As parents of children with disabilities, we are used to doing many types of therapies for our children. We spend hours, days, months, and even years taking our children to multiple physical, speech, and occupational therapy appointments.
When my daughter was just a few months old we underwent an ECI evaluation. She was a premature baby and had been exposed to alcohol and drugs by her biological mother. So, we had the heads-up and were able to begin our early childhood intervention during infancy.
Getting services and therapies in place as early as possible is important. For a lot of us, by the time our child or children are 3 years old, we have put in 300 hours of therapy. It is so important not to get “therapy burnout.” This is true for the parent and the child. It is important to get started as soon as you notice delays, but it is just as important to continue for as long as the child needs the support.
An important part of preventing burnout is to keep therapy interesting.
One idea is to do the therapy session outside the house—anyway you can. This simple change is helpful in keeping the session more interesting and focused. If your child can handle the change in routine and stimulus, you can meet at the park on nice days. My daughter did better with a set routine, but doing her sessions in a different room or even on our patio helped keep her interest.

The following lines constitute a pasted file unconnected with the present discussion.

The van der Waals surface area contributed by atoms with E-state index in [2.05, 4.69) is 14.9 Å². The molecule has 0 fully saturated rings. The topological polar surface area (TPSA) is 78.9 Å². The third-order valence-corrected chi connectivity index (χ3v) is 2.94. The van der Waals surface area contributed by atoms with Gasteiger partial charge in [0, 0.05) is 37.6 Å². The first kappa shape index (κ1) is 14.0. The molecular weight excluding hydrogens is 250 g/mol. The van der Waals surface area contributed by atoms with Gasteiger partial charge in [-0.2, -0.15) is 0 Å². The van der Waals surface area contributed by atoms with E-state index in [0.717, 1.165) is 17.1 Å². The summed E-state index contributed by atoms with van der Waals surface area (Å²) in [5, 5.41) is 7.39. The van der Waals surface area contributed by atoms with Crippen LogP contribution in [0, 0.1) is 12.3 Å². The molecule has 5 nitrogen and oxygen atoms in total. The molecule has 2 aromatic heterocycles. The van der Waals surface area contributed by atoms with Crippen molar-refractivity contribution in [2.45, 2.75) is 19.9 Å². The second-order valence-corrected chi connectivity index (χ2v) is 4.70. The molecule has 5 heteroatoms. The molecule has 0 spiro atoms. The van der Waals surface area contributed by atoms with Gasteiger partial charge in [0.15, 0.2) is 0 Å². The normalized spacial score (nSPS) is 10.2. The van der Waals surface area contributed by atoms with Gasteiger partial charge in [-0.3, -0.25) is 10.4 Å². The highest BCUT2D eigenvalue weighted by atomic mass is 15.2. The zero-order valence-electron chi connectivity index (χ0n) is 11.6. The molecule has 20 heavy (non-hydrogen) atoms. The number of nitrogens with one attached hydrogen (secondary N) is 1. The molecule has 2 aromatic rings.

Taking family “therapy vacations” can be helpful. Even if it is just for major holidays, skip one or two therapy sessions. This was important for me to do after the birth of my third baby. We needed family bonding time. We took two weeks off from all of my daughter’s therapies. It is important to take family time—time off for a breather and to recharge.
Once your child is school age, they can get services through school, which means less after-school therapy. This will help to make things a little easier. Remember that breaks are an important part of avoiding burnout for your child and maintaining overall family health and well-being.
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